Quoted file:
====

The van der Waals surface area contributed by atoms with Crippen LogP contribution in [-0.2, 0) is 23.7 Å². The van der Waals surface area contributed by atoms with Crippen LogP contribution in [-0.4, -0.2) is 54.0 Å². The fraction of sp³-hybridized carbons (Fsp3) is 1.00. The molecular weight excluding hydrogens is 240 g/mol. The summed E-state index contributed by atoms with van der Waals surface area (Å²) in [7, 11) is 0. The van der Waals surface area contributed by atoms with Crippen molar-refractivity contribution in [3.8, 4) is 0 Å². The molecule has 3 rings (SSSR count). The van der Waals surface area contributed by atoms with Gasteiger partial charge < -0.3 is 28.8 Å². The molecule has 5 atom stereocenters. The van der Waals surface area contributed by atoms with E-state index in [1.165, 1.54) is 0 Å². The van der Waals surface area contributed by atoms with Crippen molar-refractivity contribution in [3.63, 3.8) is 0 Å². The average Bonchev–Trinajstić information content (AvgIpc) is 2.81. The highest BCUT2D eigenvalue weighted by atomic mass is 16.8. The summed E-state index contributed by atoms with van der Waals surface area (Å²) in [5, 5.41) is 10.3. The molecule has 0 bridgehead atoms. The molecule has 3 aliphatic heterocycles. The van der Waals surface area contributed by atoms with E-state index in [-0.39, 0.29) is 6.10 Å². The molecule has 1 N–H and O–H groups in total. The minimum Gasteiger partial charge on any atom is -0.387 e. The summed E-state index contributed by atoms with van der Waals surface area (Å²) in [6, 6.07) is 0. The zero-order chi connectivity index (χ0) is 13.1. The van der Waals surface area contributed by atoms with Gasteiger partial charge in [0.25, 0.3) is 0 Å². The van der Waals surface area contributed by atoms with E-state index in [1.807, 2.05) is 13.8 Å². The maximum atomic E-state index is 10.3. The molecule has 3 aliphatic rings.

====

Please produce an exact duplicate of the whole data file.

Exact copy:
The van der Waals surface area contributed by atoms with Crippen LogP contribution in [-0.2, 0) is 23.7 Å². The van der Waals surface area contributed by atoms with Crippen LogP contribution in [-0.4, -0.2) is 54.0 Å². The fraction of sp³-hybridized carbons (Fsp3) is 1.00. The molecular weight excluding hydrogens is 240 g/mol. The summed E-state index contributed by atoms with van der Waals surface area (Å²) in [7, 11) is 0. The van der Waals surface area contributed by atoms with Crippen molar-refractivity contribution in [3.8, 4) is 0 Å². The molecule has 3 rings (SSSR count). The van der Waals surface area contributed by atoms with Gasteiger partial charge < -0.3 is 28.8 Å². The molecule has 5 atom stereocenters. The van der Waals surface area contributed by atoms with E-state index in [1.165, 1.54) is 0 Å². The van der Waals surface area contributed by atoms with Crippen molar-refractivity contribution in [3.63, 3.8) is 0 Å². The average Bonchev–Trinajstić information content (AvgIpc) is 2.81. The highest BCUT2D eigenvalue weighted by atomic mass is 16.8. The summed E-state index contributed by atoms with van der Waals surface area (Å²) in [5, 5.41) is 10.3. The molecule has 0 bridgehead atoms. The molecule has 3 aliphatic heterocycles. The van der Waals surface area contributed by atoms with E-state index in [-0.39, 0.29) is 6.10 Å². The molecule has 1 N–H and O–H groups in total. The minimum Gasteiger partial charge on any atom is -0.387 e. The summed E-state index contributed by atoms with van der Waals surface area (Å²) in [6, 6.07) is 0. The zero-order chi connectivity index (χ0) is 13.1. The van der Waals surface area contributed by atoms with Gasteiger partial charge in [0.25, 0.3) is 0 Å². The van der Waals surface area contributed by atoms with E-state index in [1.807, 2.05) is 13.8 Å². The maximum atomic E-state index is 10.3. The molecule has 3 aliphatic rings.